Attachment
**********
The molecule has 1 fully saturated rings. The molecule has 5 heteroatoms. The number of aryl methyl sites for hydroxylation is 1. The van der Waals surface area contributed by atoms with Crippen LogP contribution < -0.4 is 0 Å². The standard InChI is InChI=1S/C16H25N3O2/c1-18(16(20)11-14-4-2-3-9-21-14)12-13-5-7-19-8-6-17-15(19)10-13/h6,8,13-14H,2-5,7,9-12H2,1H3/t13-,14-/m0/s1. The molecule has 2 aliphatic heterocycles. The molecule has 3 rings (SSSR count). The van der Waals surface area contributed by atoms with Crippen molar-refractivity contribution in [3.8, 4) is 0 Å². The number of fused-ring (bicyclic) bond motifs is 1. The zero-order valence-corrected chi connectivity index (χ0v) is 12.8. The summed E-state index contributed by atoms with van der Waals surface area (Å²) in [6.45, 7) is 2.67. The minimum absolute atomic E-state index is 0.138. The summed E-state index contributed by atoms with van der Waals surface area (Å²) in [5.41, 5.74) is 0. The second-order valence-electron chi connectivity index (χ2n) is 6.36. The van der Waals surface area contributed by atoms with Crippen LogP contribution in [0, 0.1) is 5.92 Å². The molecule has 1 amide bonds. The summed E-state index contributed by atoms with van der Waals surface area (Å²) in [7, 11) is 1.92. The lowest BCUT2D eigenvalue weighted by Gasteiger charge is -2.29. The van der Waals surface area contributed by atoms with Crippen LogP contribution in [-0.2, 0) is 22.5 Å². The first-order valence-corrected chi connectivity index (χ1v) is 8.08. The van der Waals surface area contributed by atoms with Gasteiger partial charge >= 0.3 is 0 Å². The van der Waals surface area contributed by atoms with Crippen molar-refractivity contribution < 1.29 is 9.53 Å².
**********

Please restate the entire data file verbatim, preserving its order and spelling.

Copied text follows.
The molecule has 1 fully saturated rings. The molecule has 5 heteroatoms. The number of aryl methyl sites for hydroxylation is 1. The van der Waals surface area contributed by atoms with Crippen LogP contribution < -0.4 is 0 Å². The standard InChI is InChI=1S/C16H25N3O2/c1-18(16(20)11-14-4-2-3-9-21-14)12-13-5-7-19-8-6-17-15(19)10-13/h6,8,13-14H,2-5,7,9-12H2,1H3/t13-,14-/m0/s1. The molecule has 2 aliphatic heterocycles. The molecule has 3 rings (SSSR count). The van der Waals surface area contributed by atoms with Crippen molar-refractivity contribution in [3.8, 4) is 0 Å². The number of fused-ring (bicyclic) bond motifs is 1. The zero-order valence-corrected chi connectivity index (χ0v) is 12.8. The summed E-state index contributed by atoms with van der Waals surface area (Å²) in [6.45, 7) is 2.67. The minimum absolute atomic E-state index is 0.138. The summed E-state index contributed by atoms with van der Waals surface area (Å²) in [5.41, 5.74) is 0. The second-order valence-electron chi connectivity index (χ2n) is 6.36. The van der Waals surface area contributed by atoms with Crippen LogP contribution in [0, 0.1) is 5.92 Å². The molecule has 1 amide bonds. The summed E-state index contributed by atoms with van der Waals surface area (Å²) in [7, 11) is 1.92. The lowest BCUT2D eigenvalue weighted by Gasteiger charge is -2.29. The van der Waals surface area contributed by atoms with Crippen LogP contribution in [-0.2, 0) is 22.5 Å². The first-order valence-corrected chi connectivity index (χ1v) is 8.08. The van der Waals surface area contributed by atoms with Gasteiger partial charge >= 0.3 is 0 Å². The van der Waals surface area contributed by atoms with Crippen molar-refractivity contribution < 1.29 is 9.53 Å².